Sometimes I suspect that the fillibuster was invented specifically in order to support Carl Schmitt’s critique of liberal proceduralism. First, the fact that the pretense of debate would be “weaponized” and turned essentially into a brute-force power play represents the ultimate bankruptcy of the fiction of parliamentary politics as a realm of reasoned deliberation. Second, it is a textbook example of an attempt to create rules to govern exceptional situations — in this case, the determination of a minority to obstruct the normal course of legislation. As with all such attempts, it was only a matter of time before someone discovered a way to benefit politically from insisting on the letter of the law (demanding cloture votes on everything) rather than its spirit (reserving fillibusters for things that are a “really big deal,” whatever that’s supposed to mean).
In my opinion, there should be no rules governing the exceptional situation of a minority determined to refuse the outcome of the regular voting process. A minority in that situation, instead of hiding behind some kind of parliamentary technicality, should simply violate the rules — for example, they could refuse to cede the podium, or use non-violent resistence to physically impede the process of voting, or barricade themselves in the legislative chamber. As with all civil disobedience, they should be willing to take the punishment as well.
In such a situation, there would be a genuine political conflict for the moral high ground. As it stands, no clear conflict can emerge. According to the rules, what the Republicans are doing is perfectly “fair” insofar as they are entitled to demand as many cloture votes as they want. Whether it’s unprecedented or abusive or whatever doesn’t matter — the rules are the rules. If you don’t want the legislative process to be constantly short-circuited, then you shouldn’t have a rule that explicitly allows that to happen. If people feel strongly enough about an issue that they’re willing to put themselves on the line by breaking the rules, then they should go ahead and break the rules and see how it plays out.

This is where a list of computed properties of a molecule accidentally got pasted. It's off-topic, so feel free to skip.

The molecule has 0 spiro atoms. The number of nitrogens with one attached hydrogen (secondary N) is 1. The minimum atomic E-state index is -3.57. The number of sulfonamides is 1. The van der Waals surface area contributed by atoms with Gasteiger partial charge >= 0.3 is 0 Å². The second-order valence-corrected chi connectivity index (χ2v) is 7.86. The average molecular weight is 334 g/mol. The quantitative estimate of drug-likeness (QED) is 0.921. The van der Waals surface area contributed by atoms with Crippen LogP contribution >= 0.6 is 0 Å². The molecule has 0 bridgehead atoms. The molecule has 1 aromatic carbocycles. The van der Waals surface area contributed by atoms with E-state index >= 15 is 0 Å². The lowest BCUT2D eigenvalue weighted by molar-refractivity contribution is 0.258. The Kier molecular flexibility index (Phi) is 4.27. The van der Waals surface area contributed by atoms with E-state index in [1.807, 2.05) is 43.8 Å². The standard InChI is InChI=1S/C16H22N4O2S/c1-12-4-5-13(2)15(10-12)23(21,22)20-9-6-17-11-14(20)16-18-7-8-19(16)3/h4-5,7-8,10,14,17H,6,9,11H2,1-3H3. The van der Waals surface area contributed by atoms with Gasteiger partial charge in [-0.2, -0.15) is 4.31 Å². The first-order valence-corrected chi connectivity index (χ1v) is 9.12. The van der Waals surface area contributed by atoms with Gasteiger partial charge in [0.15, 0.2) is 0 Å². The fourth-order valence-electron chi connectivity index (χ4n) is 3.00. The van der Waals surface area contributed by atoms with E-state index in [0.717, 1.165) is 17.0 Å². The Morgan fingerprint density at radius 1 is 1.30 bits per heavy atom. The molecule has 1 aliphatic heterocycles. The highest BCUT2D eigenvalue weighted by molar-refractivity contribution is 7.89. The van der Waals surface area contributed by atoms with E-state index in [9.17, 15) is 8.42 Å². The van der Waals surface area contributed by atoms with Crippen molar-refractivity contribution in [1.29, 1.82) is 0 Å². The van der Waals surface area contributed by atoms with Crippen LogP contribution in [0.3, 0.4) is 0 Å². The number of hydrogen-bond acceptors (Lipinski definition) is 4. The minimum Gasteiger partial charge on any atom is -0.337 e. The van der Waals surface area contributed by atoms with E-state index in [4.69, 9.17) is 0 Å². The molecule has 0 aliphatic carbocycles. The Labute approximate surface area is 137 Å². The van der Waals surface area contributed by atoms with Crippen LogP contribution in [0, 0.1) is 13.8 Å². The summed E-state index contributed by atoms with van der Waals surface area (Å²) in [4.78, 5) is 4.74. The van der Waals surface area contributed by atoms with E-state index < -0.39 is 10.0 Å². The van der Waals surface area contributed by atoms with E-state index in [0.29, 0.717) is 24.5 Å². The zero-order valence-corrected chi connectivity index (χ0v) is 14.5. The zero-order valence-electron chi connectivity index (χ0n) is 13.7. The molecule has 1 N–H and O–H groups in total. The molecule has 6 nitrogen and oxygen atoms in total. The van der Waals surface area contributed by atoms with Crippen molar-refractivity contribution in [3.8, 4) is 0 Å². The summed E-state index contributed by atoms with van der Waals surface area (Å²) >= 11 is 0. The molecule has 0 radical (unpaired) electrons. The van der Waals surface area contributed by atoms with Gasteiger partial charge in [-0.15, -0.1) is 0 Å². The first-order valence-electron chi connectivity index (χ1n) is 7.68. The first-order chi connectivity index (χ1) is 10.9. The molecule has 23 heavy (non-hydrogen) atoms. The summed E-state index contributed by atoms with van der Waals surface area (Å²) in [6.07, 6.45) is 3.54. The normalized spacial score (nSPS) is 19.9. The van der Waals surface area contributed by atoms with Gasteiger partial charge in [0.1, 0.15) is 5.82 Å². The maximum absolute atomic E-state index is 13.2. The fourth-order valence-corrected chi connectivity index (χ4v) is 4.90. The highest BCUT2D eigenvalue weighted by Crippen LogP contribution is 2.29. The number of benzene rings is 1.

(This is not an idea I just thought of — I published a letter to the editor in the Chicago Sun-Times in 2006 advocating that Senate Democrats (then including Obama) physically shut down the Senate if a fillibuster against the nomination of Samuel Alito to the Supreme Court did not hold.)
One thought on “Weaponized debate and the limits of proceduralism”
I am fully behind the idea, and have been arguing similar things for years. Legalizing exceptional behavior both normalizes it and robs it of its original transgressive power in favor of bureaucratic power. I think the same case can be made for executive prerogative power. Yes, sometimes a commander must do extraordinary things, but the after-the-fact legalization makes what was once questionable now normal. Hello, drone strikes. Good bye CIA and special forces covert strikes. (shhhh)
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